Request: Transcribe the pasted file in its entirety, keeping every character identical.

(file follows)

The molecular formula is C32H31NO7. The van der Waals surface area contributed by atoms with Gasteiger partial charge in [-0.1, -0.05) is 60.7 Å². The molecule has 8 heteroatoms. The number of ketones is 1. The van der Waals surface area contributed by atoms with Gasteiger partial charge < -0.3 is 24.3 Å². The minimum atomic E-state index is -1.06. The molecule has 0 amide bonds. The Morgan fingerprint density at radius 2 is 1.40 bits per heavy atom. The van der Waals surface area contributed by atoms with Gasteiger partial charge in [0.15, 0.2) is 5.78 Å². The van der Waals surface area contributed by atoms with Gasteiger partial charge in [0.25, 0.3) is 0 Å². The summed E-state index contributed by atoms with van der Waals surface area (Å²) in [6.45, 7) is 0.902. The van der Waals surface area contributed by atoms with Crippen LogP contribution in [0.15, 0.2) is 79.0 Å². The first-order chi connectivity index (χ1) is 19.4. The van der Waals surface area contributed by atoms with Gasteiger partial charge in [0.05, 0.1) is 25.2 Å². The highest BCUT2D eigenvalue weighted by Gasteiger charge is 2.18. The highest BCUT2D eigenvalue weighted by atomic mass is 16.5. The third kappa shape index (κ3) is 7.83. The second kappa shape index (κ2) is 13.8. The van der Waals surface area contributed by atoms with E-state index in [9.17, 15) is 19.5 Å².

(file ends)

The molecular formula is C32H31NO7. The van der Waals surface area contributed by atoms with Gasteiger partial charge in [-0.1, -0.05) is 60.7 Å². The molecule has 8 heteroatoms. The number of ketones is 1. The van der Waals surface area contributed by atoms with Gasteiger partial charge < -0.3 is 24.3 Å². The minimum atomic E-state index is -1.06. The molecule has 0 amide bonds. The Morgan fingerprint density at radius 2 is 1.40 bits per heavy atom. The van der Waals surface area contributed by atoms with Gasteiger partial charge in [0.15, 0.2) is 5.78 Å². The van der Waals surface area contributed by atoms with Gasteiger partial charge in [0.25, 0.3) is 0 Å². The summed E-state index contributed by atoms with van der Waals surface area (Å²) in [6.45, 7) is 0.902. The van der Waals surface area contributed by atoms with Crippen LogP contribution in [0.15, 0.2) is 79.0 Å². The first-order chi connectivity index (χ1) is 19.4. The van der Waals surface area contributed by atoms with Gasteiger partial charge in [0.05, 0.1) is 25.2 Å². The highest BCUT2D eigenvalue weighted by Gasteiger charge is 2.18. The highest BCUT2D eigenvalue weighted by atomic mass is 16.5. The third kappa shape index (κ3) is 7.83. The second kappa shape index (κ2) is 13.8. The van der Waals surface area contributed by atoms with E-state index in [9.17, 15) is 19.5 Å².